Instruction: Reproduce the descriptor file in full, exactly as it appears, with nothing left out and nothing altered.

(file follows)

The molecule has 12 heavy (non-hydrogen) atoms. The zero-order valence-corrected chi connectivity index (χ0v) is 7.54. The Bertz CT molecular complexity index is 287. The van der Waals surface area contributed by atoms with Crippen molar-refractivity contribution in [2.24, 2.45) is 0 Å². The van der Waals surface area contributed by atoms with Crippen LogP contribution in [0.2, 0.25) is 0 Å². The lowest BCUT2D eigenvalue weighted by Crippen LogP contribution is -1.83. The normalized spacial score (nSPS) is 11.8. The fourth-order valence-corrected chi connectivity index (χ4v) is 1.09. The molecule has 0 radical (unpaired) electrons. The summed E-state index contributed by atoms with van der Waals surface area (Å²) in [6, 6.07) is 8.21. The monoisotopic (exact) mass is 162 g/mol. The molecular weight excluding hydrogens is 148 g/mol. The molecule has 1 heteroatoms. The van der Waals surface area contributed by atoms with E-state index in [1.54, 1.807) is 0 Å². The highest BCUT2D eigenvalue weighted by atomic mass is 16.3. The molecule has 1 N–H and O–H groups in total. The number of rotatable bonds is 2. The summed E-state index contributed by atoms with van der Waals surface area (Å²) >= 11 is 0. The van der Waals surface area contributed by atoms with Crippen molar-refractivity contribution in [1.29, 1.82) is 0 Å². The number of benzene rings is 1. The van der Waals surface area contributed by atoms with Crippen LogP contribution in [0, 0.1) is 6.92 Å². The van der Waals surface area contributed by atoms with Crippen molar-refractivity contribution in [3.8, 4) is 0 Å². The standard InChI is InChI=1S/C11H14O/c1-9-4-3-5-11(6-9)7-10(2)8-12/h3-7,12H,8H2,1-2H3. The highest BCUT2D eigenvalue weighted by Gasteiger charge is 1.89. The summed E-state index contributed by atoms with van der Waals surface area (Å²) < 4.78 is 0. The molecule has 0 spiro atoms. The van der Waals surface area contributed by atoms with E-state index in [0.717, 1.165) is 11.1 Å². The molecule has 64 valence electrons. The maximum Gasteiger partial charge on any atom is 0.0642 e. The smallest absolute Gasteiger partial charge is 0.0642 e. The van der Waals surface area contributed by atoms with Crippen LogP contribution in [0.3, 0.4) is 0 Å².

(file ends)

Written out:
The molecule has 12 heavy (non-hydrogen) atoms. The zero-order valence-corrected chi connectivity index (χ0v) is 7.54. The Bertz CT molecular complexity index is 287. The van der Waals surface area contributed by atoms with Crippen molar-refractivity contribution in [2.24, 2.45) is 0 Å². The van der Waals surface area contributed by atoms with Crippen LogP contribution in [0.2, 0.25) is 0 Å². The lowest BCUT2D eigenvalue weighted by Crippen LogP contribution is -1.83. The normalized spacial score (nSPS) is 11.8. The fourth-order valence-corrected chi connectivity index (χ4v) is 1.09. The molecule has 0 radical (unpaired) electrons. The summed E-state index contributed by atoms with van der Waals surface area (Å²) in [6, 6.07) is 8.21. The monoisotopic (exact) mass is 162 g/mol. The molecular weight excluding hydrogens is 148 g/mol. The molecule has 1 heteroatoms. The van der Waals surface area contributed by atoms with E-state index in [1.54, 1.807) is 0 Å². The highest BCUT2D eigenvalue weighted by atomic mass is 16.3. The molecule has 1 N–H and O–H groups in total. The number of rotatable bonds is 2. The summed E-state index contributed by atoms with van der Waals surface area (Å²) >= 11 is 0. The van der Waals surface area contributed by atoms with Crippen molar-refractivity contribution in [1.29, 1.82) is 0 Å². The number of benzene rings is 1. The van der Waals surface area contributed by atoms with Crippen LogP contribution in [0, 0.1) is 6.92 Å². The van der Waals surface area contributed by atoms with Crippen molar-refractivity contribution in [3.8, 4) is 0 Å². The standard InChI is InChI=1S/C11H14O/c1-9-4-3-5-11(6-9)7-10(2)8-12/h3-7,12H,8H2,1-2H3. The highest BCUT2D eigenvalue weighted by Gasteiger charge is 1.89. The summed E-state index contributed by atoms with van der Waals surface area (Å²) < 4.78 is 0. The molecule has 0 spiro atoms. The van der Waals surface area contributed by atoms with E-state index in [0.717, 1.165) is 11.1 Å². The molecule has 64 valence electrons. The maximum Gasteiger partial charge on any atom is 0.0642 e. The smallest absolute Gasteiger partial charge is 0.0642 e. The van der Waals surface area contributed by atoms with Crippen LogP contribution in [0.3, 0.4) is 0 Å².